Center for Strategic Communication

Zawahiri's Enemies, Friends and Family

Note (January 8): Thanks to Mr. Orange for pointing out the incongruity noted in the first quote. My guess is this was a translator's error.

In the second edition of his spiritual autobiography, Knights Under the Banner of the Prophet (Knights2), Ayman al-Zawahiri's personal narrative slowly winds its way to Afghanistan.  After he leaves Dagestan, he and his companions meet up once again with Usama bin Laden and others:

After a long trip, we reached Dagestan [sic] and met Shaykh Usama bin Ladin, may God preserve him, and Shaykh Abu-Hafs, the leader, may God's mercy be upon him, and the rest of the beloved ones, who we have missed for so long. A short time afterward, we realized that Afghanistan has always been the castle of Islam.

Then, he takes a turn from his personal narrative to build a picture of the only Afghan antagonist to the Taliban and "jihadists," in late 90s-era Afghanistan: Ahmad Shah Mas'ud.  Quotes from the 9/11 Commission Report, Michael Scheuer's Imperial Hubris, and other post 9/11 works, set this section squarely in the 2d edition.  Zawahiri argues of Mas'ud:

He made himself, his movement, Europe, and the United States on one side, and the fundamentalists, including the Islamic Emirate and Al-Qa'ida, on the other side.

Knights2 isn't a tight narrative. Zawahiri sometimes moves off to discuss loosely related topics. But, it is far from being a stream-of-consciousness rant.  Knights2 isn't an internal monologue like so many autobiographies (unfortunately), rather, its his life's story told for the sake his readers.  His occassional moves away from the personal into the political or historical are meant to provide context (within the Salafist-jihadi milieu) for his autobiographical narrative, and in the process suggests to his readers a way of thinking about events in their own lives.

Later on, Zawahiri describes Usama bin Laden,  offering a foil to Mas'ud (another – ancient – didactic technique):

People very much liked the personality of the shaykh; he stole their hearts. He was a person who left everything behind, and lived a simple and humble life. He treated people with magnanimity, morals, and generosity. He is also the one challenging the strongest tyranny in the world, calling people powerfully to fight this power and confront it with its infidel and apostate agents, with no blandishing or consideration, and with no going round or about. He is also the one who proved his honesty in his call; everything he called for, he did it himself before. He called upon people to leave the world behind, to emigrate, and to carry out jihad, after he left the world behind, emigrated, and carried out jihad. He called upon them to support the Islamic Emirate of Afghanistan after he fought in its ranks and under its banner. He called them to pledge the Amir of the believers after he pledged him, and he called them to fight the biggest infidel after he did himself and after he declared war against this infidel.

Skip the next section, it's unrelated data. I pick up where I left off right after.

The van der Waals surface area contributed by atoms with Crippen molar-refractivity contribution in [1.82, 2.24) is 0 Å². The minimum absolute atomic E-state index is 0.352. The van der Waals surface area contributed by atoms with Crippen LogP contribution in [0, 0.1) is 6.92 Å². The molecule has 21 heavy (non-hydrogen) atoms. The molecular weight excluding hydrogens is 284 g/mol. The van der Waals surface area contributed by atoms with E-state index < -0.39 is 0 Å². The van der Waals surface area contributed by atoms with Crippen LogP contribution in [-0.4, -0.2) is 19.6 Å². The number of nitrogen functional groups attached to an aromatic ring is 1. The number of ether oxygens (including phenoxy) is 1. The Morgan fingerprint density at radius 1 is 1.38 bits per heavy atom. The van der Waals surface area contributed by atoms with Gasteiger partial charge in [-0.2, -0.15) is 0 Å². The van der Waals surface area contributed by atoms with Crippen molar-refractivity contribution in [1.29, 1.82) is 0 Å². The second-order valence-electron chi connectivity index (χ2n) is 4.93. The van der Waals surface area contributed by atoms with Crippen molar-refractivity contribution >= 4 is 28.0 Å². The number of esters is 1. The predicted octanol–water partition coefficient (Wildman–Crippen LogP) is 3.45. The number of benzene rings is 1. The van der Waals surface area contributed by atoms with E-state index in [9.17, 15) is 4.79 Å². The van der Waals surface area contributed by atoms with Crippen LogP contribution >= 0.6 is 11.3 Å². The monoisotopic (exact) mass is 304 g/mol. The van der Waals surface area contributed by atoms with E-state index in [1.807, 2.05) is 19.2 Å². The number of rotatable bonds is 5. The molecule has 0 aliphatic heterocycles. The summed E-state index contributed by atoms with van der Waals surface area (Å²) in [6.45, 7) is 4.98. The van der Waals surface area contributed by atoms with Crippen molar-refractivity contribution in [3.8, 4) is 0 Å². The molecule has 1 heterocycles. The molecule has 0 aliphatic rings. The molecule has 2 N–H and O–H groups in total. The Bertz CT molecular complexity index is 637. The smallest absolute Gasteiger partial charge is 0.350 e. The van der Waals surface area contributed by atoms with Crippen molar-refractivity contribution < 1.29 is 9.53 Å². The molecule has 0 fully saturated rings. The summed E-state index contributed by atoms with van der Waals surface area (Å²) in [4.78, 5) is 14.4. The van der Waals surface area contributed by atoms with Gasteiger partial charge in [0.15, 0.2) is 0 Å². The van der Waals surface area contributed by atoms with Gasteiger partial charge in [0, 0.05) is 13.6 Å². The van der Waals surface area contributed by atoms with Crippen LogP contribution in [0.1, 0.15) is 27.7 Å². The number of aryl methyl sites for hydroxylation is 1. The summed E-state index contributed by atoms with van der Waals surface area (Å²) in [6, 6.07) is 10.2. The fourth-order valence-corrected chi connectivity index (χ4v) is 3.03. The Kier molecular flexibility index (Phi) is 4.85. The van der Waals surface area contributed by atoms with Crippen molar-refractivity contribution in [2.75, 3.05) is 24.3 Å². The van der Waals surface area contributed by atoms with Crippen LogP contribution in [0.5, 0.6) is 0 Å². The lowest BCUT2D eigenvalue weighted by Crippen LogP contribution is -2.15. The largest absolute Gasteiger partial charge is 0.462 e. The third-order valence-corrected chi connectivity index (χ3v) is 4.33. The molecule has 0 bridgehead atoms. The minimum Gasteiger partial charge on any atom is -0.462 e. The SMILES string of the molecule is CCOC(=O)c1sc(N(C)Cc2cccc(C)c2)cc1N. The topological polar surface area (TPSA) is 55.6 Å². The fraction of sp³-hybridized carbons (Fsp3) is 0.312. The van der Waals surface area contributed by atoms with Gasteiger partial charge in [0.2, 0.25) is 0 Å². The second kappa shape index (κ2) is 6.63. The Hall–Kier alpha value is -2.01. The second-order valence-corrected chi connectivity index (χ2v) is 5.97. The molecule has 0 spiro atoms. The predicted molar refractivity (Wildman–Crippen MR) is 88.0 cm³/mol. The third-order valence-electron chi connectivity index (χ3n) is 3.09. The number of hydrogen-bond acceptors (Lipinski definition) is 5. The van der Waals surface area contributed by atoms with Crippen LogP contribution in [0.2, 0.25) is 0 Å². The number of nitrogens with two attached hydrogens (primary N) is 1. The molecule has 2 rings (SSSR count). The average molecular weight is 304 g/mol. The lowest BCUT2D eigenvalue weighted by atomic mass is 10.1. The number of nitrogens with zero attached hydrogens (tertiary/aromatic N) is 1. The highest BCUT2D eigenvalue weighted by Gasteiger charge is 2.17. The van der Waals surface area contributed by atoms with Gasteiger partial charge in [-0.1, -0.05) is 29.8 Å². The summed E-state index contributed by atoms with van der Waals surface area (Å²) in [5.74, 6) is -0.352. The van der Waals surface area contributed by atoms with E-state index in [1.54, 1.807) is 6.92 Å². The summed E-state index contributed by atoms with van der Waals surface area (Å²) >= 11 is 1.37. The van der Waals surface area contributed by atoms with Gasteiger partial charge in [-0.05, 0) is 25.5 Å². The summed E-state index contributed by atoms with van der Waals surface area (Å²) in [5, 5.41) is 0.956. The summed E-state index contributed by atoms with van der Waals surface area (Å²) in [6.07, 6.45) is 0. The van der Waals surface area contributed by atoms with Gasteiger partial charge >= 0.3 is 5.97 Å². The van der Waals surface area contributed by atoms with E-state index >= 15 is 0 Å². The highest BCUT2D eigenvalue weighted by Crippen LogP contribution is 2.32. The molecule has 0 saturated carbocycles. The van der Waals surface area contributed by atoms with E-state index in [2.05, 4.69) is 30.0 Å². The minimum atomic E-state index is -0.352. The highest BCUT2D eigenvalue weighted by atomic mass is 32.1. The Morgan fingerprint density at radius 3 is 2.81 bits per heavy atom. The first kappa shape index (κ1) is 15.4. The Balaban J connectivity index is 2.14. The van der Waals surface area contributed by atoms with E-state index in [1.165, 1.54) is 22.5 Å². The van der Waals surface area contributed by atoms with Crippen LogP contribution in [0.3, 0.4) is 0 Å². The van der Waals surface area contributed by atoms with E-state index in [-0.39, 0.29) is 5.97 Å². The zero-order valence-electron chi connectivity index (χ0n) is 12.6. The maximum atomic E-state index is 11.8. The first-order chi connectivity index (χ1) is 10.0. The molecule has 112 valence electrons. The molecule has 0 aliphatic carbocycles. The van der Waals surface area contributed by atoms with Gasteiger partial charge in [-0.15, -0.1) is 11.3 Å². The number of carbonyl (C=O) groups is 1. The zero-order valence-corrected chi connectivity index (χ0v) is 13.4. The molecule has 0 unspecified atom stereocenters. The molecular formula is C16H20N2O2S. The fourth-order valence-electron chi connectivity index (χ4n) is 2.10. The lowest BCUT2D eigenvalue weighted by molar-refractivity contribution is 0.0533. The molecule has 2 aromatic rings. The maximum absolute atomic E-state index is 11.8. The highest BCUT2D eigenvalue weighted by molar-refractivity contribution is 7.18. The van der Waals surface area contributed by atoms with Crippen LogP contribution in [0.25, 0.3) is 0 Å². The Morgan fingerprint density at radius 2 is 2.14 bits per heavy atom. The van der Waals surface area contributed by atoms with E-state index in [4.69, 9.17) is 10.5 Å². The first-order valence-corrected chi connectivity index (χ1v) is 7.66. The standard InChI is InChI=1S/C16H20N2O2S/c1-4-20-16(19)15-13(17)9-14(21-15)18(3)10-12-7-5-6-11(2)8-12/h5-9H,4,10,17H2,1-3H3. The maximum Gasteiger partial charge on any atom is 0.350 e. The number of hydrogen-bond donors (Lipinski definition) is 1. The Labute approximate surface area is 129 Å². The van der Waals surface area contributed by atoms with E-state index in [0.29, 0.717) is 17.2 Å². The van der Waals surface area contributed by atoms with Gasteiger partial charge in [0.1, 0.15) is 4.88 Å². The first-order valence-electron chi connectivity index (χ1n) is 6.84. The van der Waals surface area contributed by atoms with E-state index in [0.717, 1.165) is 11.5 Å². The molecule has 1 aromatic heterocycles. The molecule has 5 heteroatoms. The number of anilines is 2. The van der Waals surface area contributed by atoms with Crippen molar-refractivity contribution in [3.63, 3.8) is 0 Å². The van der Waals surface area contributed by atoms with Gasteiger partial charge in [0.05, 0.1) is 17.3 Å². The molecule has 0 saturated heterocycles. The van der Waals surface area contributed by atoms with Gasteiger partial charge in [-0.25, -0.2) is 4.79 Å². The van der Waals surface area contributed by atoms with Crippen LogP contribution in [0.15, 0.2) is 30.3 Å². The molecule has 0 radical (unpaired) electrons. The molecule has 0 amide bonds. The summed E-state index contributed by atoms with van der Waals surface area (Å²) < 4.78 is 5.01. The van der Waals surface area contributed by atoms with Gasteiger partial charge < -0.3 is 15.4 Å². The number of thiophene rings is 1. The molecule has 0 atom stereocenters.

In the middle of all this, Zawahiri describes his reunion with his wife, Um Muhammad, offering up to his readers a near utopian vision of married and communal life in Afghanistan:

In this good and blessed village I reunited with my family after a separation for one and a half years. They lost any contact with me when I was in Dagestan jail for six months, and the burden of the issues of this emigrant, hiding and chased family that lost her breadwinner in these tough and horrible circumstances, basically lies on my wife Um Muhammad, may God have mercy on her, and my respectable brothers who help her. Um Muhammad, may God have mercy on her, is the type of superior and unique person that combined between goodliness and elevation of the Shari'ah rulings and calling for it, besides the high ethics, sensitivity, honor, humbleness, pity, care, and compassion with all whom she knows. She supports and defends the oppressed and the poor. She continuously gives and sacrifices in the cause of God with all that she possesses, in addition to her culture, education, morals, politeness, free opinion, and self-respect.

I remember when I called her , may God be merciful upon her, after I had arrived in Kandahar; she said to me: "Do not to leave us , if you lived in a hole, We would live with you."

In this sweet and blessed village, we lived in a three-room house; two rooms were for us, and one for visitors. There was no water or electricity. We only had water from a well in the courtyard of the house. I give my word before God I have never lived in my life in a better place than that house, or a neighborhood better than that. It was a village embracing good migrants of the mujahidin. The village embraced before abandoned residences of an old agriculture project, and was later occupied by the borders' guards. Then, it was left abandoned; only a few Bedouins lived there.

The Afghanistan chapters offer a mishmash of old and new narrative material that will take more time to study.  By this point in Knights2, however, it should be clear that this isn't a "rant" or a "manifesto."  With passages like the one above, a Western reader should put down the post-modern ironic lens we tend to view any text through. Understand Zawahiri is not post-modern. When he writes, then, he's writing from his heart.